III
The Horizontal Collaborator already achieved a decent level of vertical integration and now focuses on collaboration and integration with partners, customers and suppliers. On top of the horizontal process and IT integration he forms loosely coupled value networks with partners to serve customer requests.
IV
The Digital Champion already implemented vertical and horizontal integration to a degree sensible for his business. His focus is now on developing new disruptive (and often data-driven) business models and an innovative product and service portfolio to serve the individual customer requests. Collaboration is a key value driver.
Business Models, Product & Service Portfolio
Market & Customer Access
Value Chains & Processes
IT Architecture
Compliance, Legal, Risk, Security & Tax
Organization & Culture
I
Digital Novice
The Digital Novice has just started the digitization of his business model and operations and the main focus is on getting internal integration started. The portfolio is typically dominated by physical products and there is limited integration within the vertical and horizontal value chains.
Digital Novice
Business Models, Product & Service Portfolio
First digital solutions and isolated applications
Market & Customer Access
Online presence is separated from offline channels, product focus instead of customer focus
Value Chains & Processes
Digitized and automated sub processes
IT Architecture
Fragmented IT architecture inhouse
Compliance, Legal, Risk, Security & Tax
Traditional structures, digitization not in focus
Organization & Culture
Functional focus in „silos“
II
Vertical Integrator
The Vertical Integrator already added digital features to his products and/or digital products and services to his portfolio. He uses data to create value and already achieved some integration of his internal vertical value chain from the enterprise resource planning over the shop floor to the manufacturing machines or even products.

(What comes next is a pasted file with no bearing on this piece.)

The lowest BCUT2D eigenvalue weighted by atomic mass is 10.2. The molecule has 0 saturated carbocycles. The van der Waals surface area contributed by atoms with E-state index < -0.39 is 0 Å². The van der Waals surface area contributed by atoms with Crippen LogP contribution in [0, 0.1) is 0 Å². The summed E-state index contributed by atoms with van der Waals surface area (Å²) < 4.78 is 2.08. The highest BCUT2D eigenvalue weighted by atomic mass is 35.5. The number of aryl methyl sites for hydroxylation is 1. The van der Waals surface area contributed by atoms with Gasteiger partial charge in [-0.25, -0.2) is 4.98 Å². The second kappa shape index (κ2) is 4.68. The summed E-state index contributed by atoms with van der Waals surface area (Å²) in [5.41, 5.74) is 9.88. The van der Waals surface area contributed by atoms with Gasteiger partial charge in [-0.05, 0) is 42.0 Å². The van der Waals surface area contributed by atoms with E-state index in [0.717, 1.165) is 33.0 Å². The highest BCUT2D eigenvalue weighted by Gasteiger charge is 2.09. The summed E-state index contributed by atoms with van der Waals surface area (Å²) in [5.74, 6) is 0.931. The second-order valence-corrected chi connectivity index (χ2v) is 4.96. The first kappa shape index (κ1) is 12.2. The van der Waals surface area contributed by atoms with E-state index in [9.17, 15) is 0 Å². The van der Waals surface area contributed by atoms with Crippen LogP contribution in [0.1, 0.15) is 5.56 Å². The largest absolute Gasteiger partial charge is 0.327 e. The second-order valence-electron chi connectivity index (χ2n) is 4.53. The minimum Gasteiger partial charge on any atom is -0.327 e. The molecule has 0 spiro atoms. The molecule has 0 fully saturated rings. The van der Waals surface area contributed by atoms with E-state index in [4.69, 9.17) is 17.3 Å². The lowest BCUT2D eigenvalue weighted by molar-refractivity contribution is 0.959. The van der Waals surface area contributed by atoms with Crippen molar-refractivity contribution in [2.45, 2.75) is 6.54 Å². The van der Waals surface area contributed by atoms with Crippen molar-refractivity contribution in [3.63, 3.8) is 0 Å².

Vertical Integrator
Business Models, Product & Service Portfolio
Digital product and service portfolio with software, network (M2M) and data as key differentiator
Market & Customer Access
Multi channel distribution with integrated use of online and offline channels; Data analytics deployed, e. g. for personalization
Value Chains & Processes
Vertical digitization and integration of process and data flows within the company
IT Architecture
Homogeneous IT architecture inhouse
Compliance, Legal, Risk, Security & Tax
Digital challenges recognized but not comprehensively addressed
Organization & Culture
Cross functional collaboration but not structured and consistently performed
III
Horizontal Collaborator
The Horizontal Collaborator already achieved a decent level of vertical integration and now focuses on collaboration and integration with partners, customers and suppliers. On top of the horizontal process and IT integration he forms loosely coupled value networks with partners to serve customer requests.
Horizontal Collaborator
Business Models, Product & Service Portfolio
Integrated customer solutions across supply chain boundaries, collaboration with external partners
Market & Customer Access
Individualized customer approach and interaction together with value chain partners
Value Chains & Processes
Horizontal integration of processes and data flows with customers and external partners, intensive data use
IT Architecture
Common IT architectures in partner network
Compliance, Legal, Risk, Security & Tax
Legal risk consistently addressed with collaboration partners
Organization & Culture
Collaboration across company boundaries, culture and encouragement of sharing
IV
Digital Champion
The Digital Champion already implemented vertical and horizontal integration to a degree sensible for his business. His focus is now on developing new disruptive (and often data-driven) business models and an innovative product and service portfolio to serve the individual customer requests. Collaboration is a key value driver.
Digital Champion
Business Models, Product & Service Portfolio
Development of new disruptive business models with innovative product and service portfolio, lot size 1
Market & Customer Access
Integrated Customer Journey Management across all digital marketing and sales channels with customer empathy and CRM
Value Chains & Processes
Fully integrated partner ecosystem with self-optimized, virtualized processes decentralized autonomy
IT Architecture
Partner service bus, secure data exchange
Compliance, Legal, Risk, Security & Tax
Optimizing the value chain network for legal, compliance, security and tax
Organization & Culture
Collaboration as a key value driver